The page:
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Would you support eliminating the salary cap and revenue sharing?

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Old
07-03-2012, 10:46 PM
  #51
*Injektilo
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Originally Posted by sabresfan129103 View Post
I never understood this. Why do people want dynasties? It's boring when the same team wins it 4 years in a row.
Look back at the Canadiens of 75-79. When you think of the players of those teams, do you feel disgust over the domination, or awe about how they were some of the best teams hockey has ever seen?

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07-03-2012, 10:47 PM
  #52
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Not a fan of the cap. If a particular market can't compete then maybe it shouldn't be an NHL market...that's how my team ended up in Carolina and nobody lost any sleep over it except us Whalers fans. Lose the cap, lose a half-dozen fringe markets with lousy buildings, cheap owners, and fanbases that just aren't large enough to support an NHL team. Lose 120 of the league's worst players, then you've got a better product, in more hockey-minded cities.

It's funny how all these billionaire owners got rich in a capitalist economic system, then the minute they buy a sports team they become far-left socialists who want to share everything.

Or, alternately, couple the salary cap with a ticket price/concessions/parking price cap. Yea, I'm sure that would ever happen.

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07-03-2012, 10:48 PM
  #53
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Quote:
Originally Posted by *Injektilo View Post
Look back at the Canadiens of 75-79. When you think of the players of those teams, do you feel disgust over the domination, or awe about how they were some of the best teams hockey has ever seen?
I think of tyranny.

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07-03-2012, 10:50 PM
  #54
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Even though it would seem that a cap-free league would benefit the Rangers, the reality has been quite different. The salary cap is the best thing that ever happened to this team.

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07-03-2012, 10:52 PM
  #55
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Originally Posted by sabresfan129103 View Post
I never understood this. Why do people want dynasties? It's boring when the same team wins it 4 years in a row.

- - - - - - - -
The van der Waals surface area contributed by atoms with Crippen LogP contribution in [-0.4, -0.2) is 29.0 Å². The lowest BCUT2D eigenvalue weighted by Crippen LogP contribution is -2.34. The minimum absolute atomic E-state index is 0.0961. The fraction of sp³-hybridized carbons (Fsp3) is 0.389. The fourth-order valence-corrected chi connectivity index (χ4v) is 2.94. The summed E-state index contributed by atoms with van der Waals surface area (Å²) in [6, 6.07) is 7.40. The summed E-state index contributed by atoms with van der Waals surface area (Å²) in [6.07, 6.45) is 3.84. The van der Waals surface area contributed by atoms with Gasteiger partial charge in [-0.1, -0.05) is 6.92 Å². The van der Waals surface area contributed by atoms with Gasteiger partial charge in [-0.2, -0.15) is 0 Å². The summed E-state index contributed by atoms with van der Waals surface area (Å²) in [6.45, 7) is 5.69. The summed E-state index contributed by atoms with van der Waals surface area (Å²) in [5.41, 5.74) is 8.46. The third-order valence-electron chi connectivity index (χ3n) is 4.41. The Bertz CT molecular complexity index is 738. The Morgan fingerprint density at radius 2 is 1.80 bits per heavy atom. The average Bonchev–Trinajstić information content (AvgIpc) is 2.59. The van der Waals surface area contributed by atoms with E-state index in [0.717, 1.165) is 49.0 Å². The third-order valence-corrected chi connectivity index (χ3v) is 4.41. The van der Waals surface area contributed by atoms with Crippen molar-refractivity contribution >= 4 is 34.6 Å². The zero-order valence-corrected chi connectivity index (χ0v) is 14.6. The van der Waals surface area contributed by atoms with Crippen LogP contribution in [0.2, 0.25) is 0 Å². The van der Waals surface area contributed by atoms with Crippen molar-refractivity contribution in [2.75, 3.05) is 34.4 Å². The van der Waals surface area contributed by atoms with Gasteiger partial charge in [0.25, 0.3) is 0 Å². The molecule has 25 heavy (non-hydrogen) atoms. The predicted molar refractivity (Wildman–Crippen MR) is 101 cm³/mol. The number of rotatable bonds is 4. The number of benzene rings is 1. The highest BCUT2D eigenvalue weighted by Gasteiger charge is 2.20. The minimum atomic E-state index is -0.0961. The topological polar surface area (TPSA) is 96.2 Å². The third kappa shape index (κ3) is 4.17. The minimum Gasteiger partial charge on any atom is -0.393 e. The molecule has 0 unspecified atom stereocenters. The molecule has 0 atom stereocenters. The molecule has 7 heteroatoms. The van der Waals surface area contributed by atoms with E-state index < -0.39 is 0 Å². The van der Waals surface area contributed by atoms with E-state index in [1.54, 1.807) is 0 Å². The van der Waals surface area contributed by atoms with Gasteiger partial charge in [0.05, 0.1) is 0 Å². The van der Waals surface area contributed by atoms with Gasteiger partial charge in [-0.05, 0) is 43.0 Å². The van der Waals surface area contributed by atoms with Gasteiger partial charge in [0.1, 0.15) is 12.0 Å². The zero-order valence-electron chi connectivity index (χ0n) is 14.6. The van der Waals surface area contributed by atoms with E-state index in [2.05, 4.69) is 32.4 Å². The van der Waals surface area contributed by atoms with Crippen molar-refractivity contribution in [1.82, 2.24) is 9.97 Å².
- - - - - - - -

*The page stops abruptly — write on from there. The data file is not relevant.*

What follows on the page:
Because winning the cup 'means more' in a dynasty dominated league.

Here's what i mean.

In a cap world, the idea is to get every team to be on 'equal footing' for lack of a better term. That means, the league is trying to make the sport equivalent to putting 30 names in a hat and picking out the winner. One year its your turn, the next year its the other guy's turn. In a perfect world, the league would see all 30 teams win 1 cup in the next 30 seasons.

It seems that with 30 "equal teams" in the sport, winning the cup is more of a random occurance, a coin flip, than you actually winning it because you were good and were the 'best team'.

As fans of cup winning teams, we all like to believe we won because we were the best....but the way the league is structured, its more like there were 30 ping pong balls spinning and your number just happened to get called.

Give me the dynasty...in sports where there are dynasties, you know you have to be GOOD to win a title and not just having it be 'your turn'.

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07-03-2012, 10:58 PM
  #56
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To me, there should be a cap and it should be lowered. It's ridiculous how much these athletes get paid. If someone offered me food and shelter to play hockey every day for ~20 years, I'd take it in an instant.

Also, parity is a good thing. I like the fact that teams have to go through rebuilds, that teams get years of absolutely nothing and can become powerhouses all of the sudden (see Pittsburgh). If the standings have the same powerhouses, the same middle-of-the-pack teams and the same bottom-feeders every year, it's gonna get boring.

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07-03-2012, 11:02 PM
  #57
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Originally Posted by dan1el View Post
To me, there should be a cap and it should be lowered. It's ridiculous how much these athletes get paid. If someone offered me food and shelter to play hockey every day for ~20 years, I'd take it in an instant.

Also, parity is a good thing. I like the fact that teams have to go through rebuilds, that teams get years of absolutely nothing and can become powerhouses all of the sudden (see Pittsburgh). If the standings have the same powerhouses, the same middle-of-the-pack teams and the same bottom-feeders every year, it's gonna get boring.
That's fine as long as we're capping fan expenses like tickets and parking and food and jerseys and caps (fitted or snapbacks). If not then I'd rather see the millionaire players on the ice getting paid than the billionaire owners upstairs. If you lower the cap alone that's just more money in ownership's pockets. No thanks.

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07-03-2012, 11:06 PM
  #58